A young woman, frantic and covered in blood, flees unknown pursuers. An older woman, a fixer with an as-yet-undefined degenerative condition, is tasked with tracking her down and stopping her from crossing the border. So begins writer/director John Rosman’s taut horror-thriller New Life.
The young woman is Jessica (Hayley Erin); her counterpart Elsa (Sonya Walger). That’s what we know at first, as Rosman drops the viewer into this cat and mouse scenario that, at least initially, leans heavily on mood and tension, and chooses to sprinkle a few scarce details here and there. It’s an effective, engaging choice, doling out information in flashes and glimpses. Elsa works for a shadowy organization, maybe governmental, maybe not, with deep pockets and possibly illicit access damn near any surveillance, communication, or technological tool available. All of which forces Jessica to run as far and as deep as possible, keeping to the shadows and outskirts—even just appearing in the background of a security video puts her in harm’s way.
This is where New Life works best, as a tense, borderline tech thriller. Elsa, though highly skilled in her chose profession, has long been disillusioned, and as she goes through the motions possibly one last time, she bears the added weight of her recent life-altering diagnosis. On the other side, Jessica hitchhikes and stows away and relies on the small kindnesses of strangers to survive and fly under the radar. As she travels, her solitude forces her to examine her own life and choices. Walger and Erin give fantastic performances. Both characters carry enormous, complicated burdens, and the actors imbue them with the nuance and subtlety that grounds and sells their roles.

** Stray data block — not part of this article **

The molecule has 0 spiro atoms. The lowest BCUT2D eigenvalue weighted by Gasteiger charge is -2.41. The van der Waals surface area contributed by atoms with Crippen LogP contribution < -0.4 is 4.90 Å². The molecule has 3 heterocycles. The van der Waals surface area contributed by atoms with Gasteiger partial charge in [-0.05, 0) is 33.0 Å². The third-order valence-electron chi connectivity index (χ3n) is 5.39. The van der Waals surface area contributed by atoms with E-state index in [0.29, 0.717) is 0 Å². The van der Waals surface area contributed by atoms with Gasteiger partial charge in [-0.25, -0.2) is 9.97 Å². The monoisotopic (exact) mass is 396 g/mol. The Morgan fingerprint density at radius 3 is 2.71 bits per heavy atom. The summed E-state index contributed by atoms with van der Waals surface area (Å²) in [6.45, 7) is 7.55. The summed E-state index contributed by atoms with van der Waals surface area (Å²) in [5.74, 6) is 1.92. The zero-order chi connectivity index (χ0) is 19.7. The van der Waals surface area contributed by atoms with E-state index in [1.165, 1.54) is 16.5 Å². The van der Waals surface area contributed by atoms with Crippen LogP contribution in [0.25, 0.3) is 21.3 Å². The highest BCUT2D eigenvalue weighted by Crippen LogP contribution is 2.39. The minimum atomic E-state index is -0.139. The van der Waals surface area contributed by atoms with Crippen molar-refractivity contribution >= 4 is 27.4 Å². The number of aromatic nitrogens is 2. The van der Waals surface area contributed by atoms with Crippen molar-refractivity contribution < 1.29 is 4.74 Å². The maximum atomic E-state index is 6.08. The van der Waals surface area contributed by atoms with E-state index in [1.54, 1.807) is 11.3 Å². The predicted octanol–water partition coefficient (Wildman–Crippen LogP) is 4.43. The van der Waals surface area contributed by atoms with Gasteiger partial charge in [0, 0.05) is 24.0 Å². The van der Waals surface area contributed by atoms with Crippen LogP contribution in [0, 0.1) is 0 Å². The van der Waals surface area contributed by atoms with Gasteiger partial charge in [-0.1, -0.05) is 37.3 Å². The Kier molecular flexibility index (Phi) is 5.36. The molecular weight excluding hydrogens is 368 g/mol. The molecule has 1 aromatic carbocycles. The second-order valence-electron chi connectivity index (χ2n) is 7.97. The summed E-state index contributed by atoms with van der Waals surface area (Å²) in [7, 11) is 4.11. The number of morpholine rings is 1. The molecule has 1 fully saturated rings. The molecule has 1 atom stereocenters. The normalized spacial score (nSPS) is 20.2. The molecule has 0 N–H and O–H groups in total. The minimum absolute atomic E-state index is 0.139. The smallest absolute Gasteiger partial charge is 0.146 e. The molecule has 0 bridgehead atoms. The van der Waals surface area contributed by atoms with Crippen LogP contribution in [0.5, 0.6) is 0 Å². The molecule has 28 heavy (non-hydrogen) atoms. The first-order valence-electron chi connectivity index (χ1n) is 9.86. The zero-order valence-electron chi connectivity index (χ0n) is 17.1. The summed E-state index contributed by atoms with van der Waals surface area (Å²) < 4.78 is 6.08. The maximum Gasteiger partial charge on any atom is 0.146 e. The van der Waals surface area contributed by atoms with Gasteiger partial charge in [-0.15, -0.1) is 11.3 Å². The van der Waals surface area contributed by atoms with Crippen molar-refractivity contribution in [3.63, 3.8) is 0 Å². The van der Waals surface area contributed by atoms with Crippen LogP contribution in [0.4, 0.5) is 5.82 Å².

Along the way, Rosman drops in big bombs that fundamentally change the film’s trajectory, how we view the two main characters, and bump up the stakes from personal and individual to global and apocalyptic in scale. This is also where things falter a bit.
It’s difficult to talk about this without revealing one big piece of information. (Whether or not it’s a “spoiler” may be up for debate; the reveal occurs fairly early, at the end of act one, but it’s still best to go in as cold as possible.) Without getting into specifics, the second act, and action of subsequent acts, hinges on your ability to accept this one key fact. When the script tries to explain and justify the events of the film, it falls into that category of stories where all of this could easily have been avoided by a single earnest conversation early on. This can be and has been done in situations where, for example, a flawed character makes a poor decision and must deal with the fallout. But that’s not the case here, it’s more of a narrative convenience than thematically linked to anything else, and it’s frustrating as hell. One simple, “Hey, here’s why we did what we did,” and everything would have played out much differently.
But, if you can accept this one storytelling choice and not nitpick about it too closely, the rest of New Life owns. The story shifts and shimmies in intriguing ways that manage to thrill as well as pack an emotional wallop. At times it veers deep into horror territory—it almost becomes a zombie movies late in the game—complete with gnarly gore effects, continually escalating consequences, and some wild swings. The less you know about New Life going in, the better, but it’s certainly a twisting, turning, pressure-packed ride worth taking. [Grade: B]